Firoozeh Dumas was born in Abadan, Iran and, in the 1970’s, moved to Southern California with her family. She later attended UC Berkeley where she met and married a Frenchman.
Firoozeh grew up listening to her father, a former Fulbright Scholar, recount the many colorful stories of his life in both Iran and America. In 2001, with no prior writing experience, Firoozeh decided to write her stories as a gift for her two children. Funny in Farsi was on the San Francisco Chronicle, Los Angeles Times, and New York Times bestseller lists and was a finalist for the PEN/USA award in 2004 and a finalist in 2005 for an Audie Award for best audio book (she lost to Bob Dylan). She was also a finalist for the prestigious Thurber Prize for American Humor (she lost to Jon Stewart), and is the first Middle Eastern woman ever to be considered for this honor.
Critics and readers of all ages have loved her stories. Jimmy Carter called Funny in Farsi "a humorous and introspective chronicle of a life filled with love—of family, country and heritage.”
Over a dozen community reading programs have used Firoozeh's books for their citywide reads, all with great success. Firoozeh's stories appeal to all ages and backgrounds and her humor resonates with a wide audience. In addition, Funny in Farsi has become part of the curriculum in junior highs, high schools, and colleges around the country and is now on the California Recommended Reading List for grades 6-12. Educators have found that Firoozeh's books are a gateway to many conversations, including shared humanity, immigration, language, family, and identity. Firoozeh has spoken at educational conferences throughout the United States and in Europe and was awarded the Spirit of America Award in 2008 by the National Council of Social Studies. Former recipients of this award include Jimmy Carter, Rosa Parks, and Mr. Rogers. Her commentaries are often broadcast on NPR and published in the Los Angeles Times, the New York Times, San Francisco Chronicle Magazine, Gourmet, Good Housekeeping, and Lifetime Magazine.
In April 2005, Firoozeh's one-woman show, "Laughing Without an Accent" opened in Northern California to sold out audiences at Theatreworks in Mountain View, California. Firoozeh incorporates much of what she learned from her one-woman show in her speeches, adding yet another layer of entertainment to her thought-provoking yet humorous talks.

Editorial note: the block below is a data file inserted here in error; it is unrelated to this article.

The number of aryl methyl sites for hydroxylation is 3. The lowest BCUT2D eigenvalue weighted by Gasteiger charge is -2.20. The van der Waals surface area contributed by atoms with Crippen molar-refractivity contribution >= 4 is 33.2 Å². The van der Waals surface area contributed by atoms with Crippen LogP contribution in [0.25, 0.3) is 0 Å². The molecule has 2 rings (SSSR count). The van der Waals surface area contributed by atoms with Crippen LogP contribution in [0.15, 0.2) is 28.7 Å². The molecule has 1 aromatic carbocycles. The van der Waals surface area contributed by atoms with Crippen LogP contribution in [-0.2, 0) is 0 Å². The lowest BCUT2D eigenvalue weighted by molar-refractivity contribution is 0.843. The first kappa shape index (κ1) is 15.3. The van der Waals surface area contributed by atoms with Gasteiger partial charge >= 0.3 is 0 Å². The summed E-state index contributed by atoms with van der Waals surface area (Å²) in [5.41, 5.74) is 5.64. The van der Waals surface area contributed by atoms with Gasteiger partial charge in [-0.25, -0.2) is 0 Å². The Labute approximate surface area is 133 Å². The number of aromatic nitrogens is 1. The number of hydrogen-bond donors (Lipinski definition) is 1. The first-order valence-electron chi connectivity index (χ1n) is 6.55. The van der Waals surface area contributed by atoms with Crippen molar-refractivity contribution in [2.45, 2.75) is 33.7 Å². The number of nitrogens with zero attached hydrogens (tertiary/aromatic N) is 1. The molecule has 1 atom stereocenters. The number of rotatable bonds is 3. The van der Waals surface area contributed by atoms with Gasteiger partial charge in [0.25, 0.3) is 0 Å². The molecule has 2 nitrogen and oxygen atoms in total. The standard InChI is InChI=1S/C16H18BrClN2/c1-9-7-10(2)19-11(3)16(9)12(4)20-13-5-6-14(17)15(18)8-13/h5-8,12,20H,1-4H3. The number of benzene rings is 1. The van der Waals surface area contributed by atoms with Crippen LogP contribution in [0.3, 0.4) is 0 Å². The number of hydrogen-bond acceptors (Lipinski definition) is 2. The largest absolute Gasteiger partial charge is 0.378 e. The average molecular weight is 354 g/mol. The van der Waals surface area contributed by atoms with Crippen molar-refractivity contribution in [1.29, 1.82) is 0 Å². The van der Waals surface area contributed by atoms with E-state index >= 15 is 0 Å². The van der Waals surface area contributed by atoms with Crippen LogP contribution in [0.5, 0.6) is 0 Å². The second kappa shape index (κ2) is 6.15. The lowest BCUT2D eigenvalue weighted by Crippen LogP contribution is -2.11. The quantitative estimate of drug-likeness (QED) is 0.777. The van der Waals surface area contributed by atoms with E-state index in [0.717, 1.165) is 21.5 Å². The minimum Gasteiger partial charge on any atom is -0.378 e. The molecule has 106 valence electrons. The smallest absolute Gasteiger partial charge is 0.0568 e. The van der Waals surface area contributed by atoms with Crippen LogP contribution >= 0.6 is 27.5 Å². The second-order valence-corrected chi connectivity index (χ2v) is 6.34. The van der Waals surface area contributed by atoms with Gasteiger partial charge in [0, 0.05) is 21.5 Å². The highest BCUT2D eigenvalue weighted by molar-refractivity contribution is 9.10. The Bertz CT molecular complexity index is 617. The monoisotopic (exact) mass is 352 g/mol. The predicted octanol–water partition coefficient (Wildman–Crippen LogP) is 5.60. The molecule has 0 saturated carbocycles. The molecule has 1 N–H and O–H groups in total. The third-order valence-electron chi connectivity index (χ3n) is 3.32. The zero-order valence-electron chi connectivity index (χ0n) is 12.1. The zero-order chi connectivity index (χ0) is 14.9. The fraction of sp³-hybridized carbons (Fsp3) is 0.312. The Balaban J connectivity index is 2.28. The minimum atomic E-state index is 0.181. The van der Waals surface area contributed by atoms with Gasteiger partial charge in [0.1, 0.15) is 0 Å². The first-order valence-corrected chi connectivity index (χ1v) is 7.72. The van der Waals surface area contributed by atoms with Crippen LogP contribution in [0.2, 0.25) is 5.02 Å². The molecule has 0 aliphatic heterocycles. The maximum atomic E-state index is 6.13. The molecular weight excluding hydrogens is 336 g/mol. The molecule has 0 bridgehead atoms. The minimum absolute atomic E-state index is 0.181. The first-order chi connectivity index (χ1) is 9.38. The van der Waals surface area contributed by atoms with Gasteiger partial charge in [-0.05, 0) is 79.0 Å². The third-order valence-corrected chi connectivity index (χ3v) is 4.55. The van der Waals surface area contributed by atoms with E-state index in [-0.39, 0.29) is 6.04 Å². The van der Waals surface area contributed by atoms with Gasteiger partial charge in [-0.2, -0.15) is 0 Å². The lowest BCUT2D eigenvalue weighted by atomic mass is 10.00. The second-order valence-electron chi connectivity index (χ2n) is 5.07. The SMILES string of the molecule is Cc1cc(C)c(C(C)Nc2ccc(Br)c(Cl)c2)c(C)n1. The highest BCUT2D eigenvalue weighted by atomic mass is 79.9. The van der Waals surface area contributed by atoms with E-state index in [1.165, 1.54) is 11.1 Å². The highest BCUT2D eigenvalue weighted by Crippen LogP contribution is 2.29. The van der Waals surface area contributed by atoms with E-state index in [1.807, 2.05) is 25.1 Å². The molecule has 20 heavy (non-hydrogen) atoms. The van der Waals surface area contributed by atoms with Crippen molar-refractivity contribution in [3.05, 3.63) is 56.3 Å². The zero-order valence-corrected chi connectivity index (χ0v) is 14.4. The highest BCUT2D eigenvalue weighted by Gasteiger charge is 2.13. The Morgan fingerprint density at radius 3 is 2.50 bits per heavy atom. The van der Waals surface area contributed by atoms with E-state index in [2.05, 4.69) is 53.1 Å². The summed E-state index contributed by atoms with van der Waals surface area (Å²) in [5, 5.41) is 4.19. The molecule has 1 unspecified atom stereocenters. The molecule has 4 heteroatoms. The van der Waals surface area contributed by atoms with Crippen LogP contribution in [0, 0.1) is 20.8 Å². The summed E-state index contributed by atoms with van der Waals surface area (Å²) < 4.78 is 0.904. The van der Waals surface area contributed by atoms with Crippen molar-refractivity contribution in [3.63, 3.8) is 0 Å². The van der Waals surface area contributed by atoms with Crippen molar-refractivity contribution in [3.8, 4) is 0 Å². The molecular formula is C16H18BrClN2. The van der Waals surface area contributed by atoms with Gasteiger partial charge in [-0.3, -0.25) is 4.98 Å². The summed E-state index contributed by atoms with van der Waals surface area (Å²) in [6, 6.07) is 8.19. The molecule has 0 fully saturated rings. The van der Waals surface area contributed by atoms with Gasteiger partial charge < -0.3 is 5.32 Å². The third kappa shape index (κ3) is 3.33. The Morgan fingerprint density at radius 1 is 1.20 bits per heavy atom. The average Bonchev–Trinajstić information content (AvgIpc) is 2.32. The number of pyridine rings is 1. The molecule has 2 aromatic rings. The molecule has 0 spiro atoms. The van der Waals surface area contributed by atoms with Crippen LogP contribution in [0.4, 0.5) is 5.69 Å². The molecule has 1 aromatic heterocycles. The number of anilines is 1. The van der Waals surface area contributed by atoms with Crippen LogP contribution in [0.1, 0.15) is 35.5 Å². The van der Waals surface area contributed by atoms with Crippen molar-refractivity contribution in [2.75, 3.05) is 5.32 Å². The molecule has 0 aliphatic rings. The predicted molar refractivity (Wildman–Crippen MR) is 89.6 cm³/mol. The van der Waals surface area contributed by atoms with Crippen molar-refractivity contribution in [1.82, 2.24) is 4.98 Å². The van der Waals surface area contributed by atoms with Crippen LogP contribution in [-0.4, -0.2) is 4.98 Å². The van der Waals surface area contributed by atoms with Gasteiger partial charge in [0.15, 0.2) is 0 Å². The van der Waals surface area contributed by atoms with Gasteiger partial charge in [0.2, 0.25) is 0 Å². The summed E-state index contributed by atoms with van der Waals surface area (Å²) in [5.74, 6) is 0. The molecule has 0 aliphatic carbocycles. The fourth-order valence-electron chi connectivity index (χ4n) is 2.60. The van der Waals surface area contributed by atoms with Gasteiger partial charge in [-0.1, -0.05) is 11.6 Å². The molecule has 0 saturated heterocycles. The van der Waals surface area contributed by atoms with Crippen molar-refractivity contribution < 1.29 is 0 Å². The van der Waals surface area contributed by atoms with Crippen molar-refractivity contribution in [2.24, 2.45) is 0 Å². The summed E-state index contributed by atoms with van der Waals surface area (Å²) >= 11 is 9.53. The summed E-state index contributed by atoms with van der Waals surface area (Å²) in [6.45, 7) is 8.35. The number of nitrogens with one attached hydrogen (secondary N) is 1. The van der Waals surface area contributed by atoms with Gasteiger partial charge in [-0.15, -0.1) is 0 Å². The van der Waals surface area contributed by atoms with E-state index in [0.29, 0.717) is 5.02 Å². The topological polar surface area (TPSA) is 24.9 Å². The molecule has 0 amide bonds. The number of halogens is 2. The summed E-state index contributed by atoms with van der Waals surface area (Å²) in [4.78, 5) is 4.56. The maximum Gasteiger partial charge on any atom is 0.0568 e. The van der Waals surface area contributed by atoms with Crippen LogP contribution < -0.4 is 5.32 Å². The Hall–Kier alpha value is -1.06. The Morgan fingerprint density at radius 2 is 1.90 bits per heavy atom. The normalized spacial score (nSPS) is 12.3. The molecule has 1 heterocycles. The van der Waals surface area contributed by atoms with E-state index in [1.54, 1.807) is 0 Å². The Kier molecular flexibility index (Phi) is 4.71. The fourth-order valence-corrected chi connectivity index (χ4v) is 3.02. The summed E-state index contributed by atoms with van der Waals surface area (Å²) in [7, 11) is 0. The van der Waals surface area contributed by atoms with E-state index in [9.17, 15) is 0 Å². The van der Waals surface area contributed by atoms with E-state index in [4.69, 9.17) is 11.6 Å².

For the past eleven years, Firoozeh has traveled the country reminding us that our commonalities far outweigh our differences. Her travels have taken her throughout rural America, from the East Coast to the West Coast, from Harvard University to UCLA and to Europe. Everywhere she has gone, audiences have embraced her message of shared humanity while laughing at her humorous tales.
Firoozeh Dumas’s second memoir, entitled Laughing without an Accent, was published in May 2008 and is a New York Times bestseller. Alexander McCall Smith had this to say: "These stories, like everything Firoozeh Dumas writes, are charming, highly amusing vignettes of family life. Dumas is one of those rare people -- a naturally gifted storyteller."
Her most recent book, a “tween” novel, It Aint So Awful, Falafel, was published in May 2016 to favorable reviews. It Aint So Awful, Falafel is a Kirkus 'starred' book and a 2016 Time Magazine Top 10 YA and Children’s Book In addition, It Ain’t So Awful, Falafel was selected as the 2017 recipient of the California Library Association’s John and Patricia Beatty Award, as well as the New York Historical Society's 2017 New Americans Children’s History Book Prize. The story contains no vampires.
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Photo Sahar Salari